How to Grow Mushrooms

Growing mushrooms is a common hobby for amateur agriculturalists and mycologists alike. Mushrooms are unique among other garden “plants”, since they are fungi and not in the plant family. According to a consensus of scientists, mushrooms are more closely related to animals than plants, though the mushroom we eat is the fruit of a fungus, much like an apple is the fruit of an apple tree.

Learning how to grow mushrooms lets you grow your own supply to be harvested and eaten at the dinner table. Also, learning how to grow mushrooms let’s you consume fresher than store-bought mushrooms, which you don’t have to hunt for in the wild. Getting wild mushrooms is time consuming and won’t yield the amount of mushrooms you need to cook your dish of choice.

So plant mushrooms next to your fruits and vegetables and have a steady supply of shrooms in your backyard or, more likely, your basement or cellar.

Which Mushrooms Dangerous to Eat?

Another reason people learn how to grow mushrooms or buy them at the store is that it’s dangerous to gather them from the wild. There are a variety of mushrooms that grow naturally in the wild, but many of them are poisonous. Most professionals recommend that only a seasoned expert attempt to gather their own mushrooms in the wild.

Even with the help of a guide book, mistakes can happen. Illustrations might not conform to the exact details of a particular mushroom growing in the wild, so a visual mistake can be made by the untrained eye. While some inedible mushrooms might just make you sick, other mushrooms are poisonous enough to kill a person who eats them – sometimes within minutes of consumption.

Mushroom FAQ’s

Many mushroom growers grow their mushrooms indoors, instead of in a garden outside. That’s because mushrooms are fungi that thrive in damp, humid and dark environments. The three most common types of mushrooms purchased for home growth are shiitake mushrooms, oyster mushrooms and white button mushrooms.

Even among the fungus kingdom, different mushrooms thrive in different environments. Hard wood or hard wood sawdust is best when growing shiitake mushrooms, while oyster mushrooms require straw. White button mushrooms are best grown on composted manure.

Buying Mushroom Spores

How to Grow Mushrooms

How to Grow Mushrooms

When you decide which mushroom type you want to grow, you need to seek out the purchase of spores from a reputable dealer. Many people purchase their mushroom spores online. However, if you live near a greenhouse or agricultural outlet, you can also buy them in person.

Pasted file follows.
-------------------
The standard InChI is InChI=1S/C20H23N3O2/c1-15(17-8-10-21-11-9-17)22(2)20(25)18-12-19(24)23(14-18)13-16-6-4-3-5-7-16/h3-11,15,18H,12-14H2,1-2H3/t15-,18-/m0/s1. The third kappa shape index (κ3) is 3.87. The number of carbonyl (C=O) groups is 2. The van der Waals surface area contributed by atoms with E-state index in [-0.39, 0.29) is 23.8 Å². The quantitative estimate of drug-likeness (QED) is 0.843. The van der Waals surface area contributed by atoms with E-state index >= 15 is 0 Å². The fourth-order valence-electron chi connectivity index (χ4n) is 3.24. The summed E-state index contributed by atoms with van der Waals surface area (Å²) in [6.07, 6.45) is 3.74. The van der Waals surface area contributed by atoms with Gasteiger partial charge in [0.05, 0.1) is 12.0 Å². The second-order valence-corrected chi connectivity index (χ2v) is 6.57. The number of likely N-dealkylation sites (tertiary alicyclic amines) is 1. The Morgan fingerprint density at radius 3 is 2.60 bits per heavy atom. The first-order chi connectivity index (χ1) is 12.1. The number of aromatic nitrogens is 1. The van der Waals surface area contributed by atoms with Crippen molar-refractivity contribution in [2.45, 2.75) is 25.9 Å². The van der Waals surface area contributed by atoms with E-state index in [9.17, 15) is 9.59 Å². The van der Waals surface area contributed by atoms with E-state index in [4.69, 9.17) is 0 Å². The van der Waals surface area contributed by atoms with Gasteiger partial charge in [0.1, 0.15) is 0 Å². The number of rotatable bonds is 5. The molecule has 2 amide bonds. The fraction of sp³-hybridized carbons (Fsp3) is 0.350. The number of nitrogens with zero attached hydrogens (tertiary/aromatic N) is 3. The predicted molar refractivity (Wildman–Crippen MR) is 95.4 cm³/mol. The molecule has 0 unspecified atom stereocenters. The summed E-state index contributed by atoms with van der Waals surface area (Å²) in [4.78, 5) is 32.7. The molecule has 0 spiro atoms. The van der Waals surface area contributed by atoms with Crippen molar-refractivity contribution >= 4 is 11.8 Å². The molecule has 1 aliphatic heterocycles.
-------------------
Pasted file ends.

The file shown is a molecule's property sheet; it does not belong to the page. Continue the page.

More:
Although the base soil on which fungi grow and the spores are different from each other, the basic method for mushroom growth is standard throughout all the species of mushrooms. You want to find a cool, damp and dark area somewhere in or around your home to grow mushrooms.

Basements are prime real estate for fungi fruition, but you can also use an empty closet or cabinet, as long as you have a way of keeping the environment within hospitable for your crop. You can do this by purchasing a humidifier. Depending on the company, you should be able to obtain a humidifier that meets the size and space requirements of your growing area.

Growth and Humidity Concerns

Along with darkness and moisture, you need a source of heat to grow mushrooms. Your best bet is an oven or hotplate. Raise the temperate of your growth base to 70F, after placing it into the bed of a pan. Wait 3 weeks and the spores should root their filaments into the growing medium.

Once this happens, reduce the temperature to around 60F or 55F. Cover the rooted spores with about an inch of soil. Cover the soil and pan with a damp cloth and keep the cloth wet by spraying it as it begins to dry.

Prevent Dryness

Lift the cloth and spritz the soil to prevent it from becoming too dry for mushroom growth. Mushroom blooming occurs in about 3 or 4 weeks. Wait to harvest the mushrooms until the cap or top part has completely bloomed, so that it separates from the stem or base.

When this occurs, you’re ready to pick the mushrooms, though you have the option to pick them after they grow larger, by nurturing the mushrooms longer.

After you harvest your first homegrown batch of mushrooms, you can experiment by expanding your operation and growing different varieties of mushrooms. Use separate pans if you plan on growing simultaneous different species of mushrooms, as mixing growth bases can ruin the fruitful harvest.

If you are fortunate to have a damp and dark basement, invest in the equipment to start a more large-scale operation than afforded by a simple closet or cupboard. If you are ambitious enough, you can start several pans growing at once and cycle them to be harvested constantly, by staggering the initial planting and harvesting times. This way, you can have a constant stream of mushrooms to harvest and even sell to your friends.

When you have so many mushrooms to go around, looking for new and exciting mushroom recipes is the next step. There are a million great mushroom recipes you’ll want to try, now that you know how to grow mushrooms.

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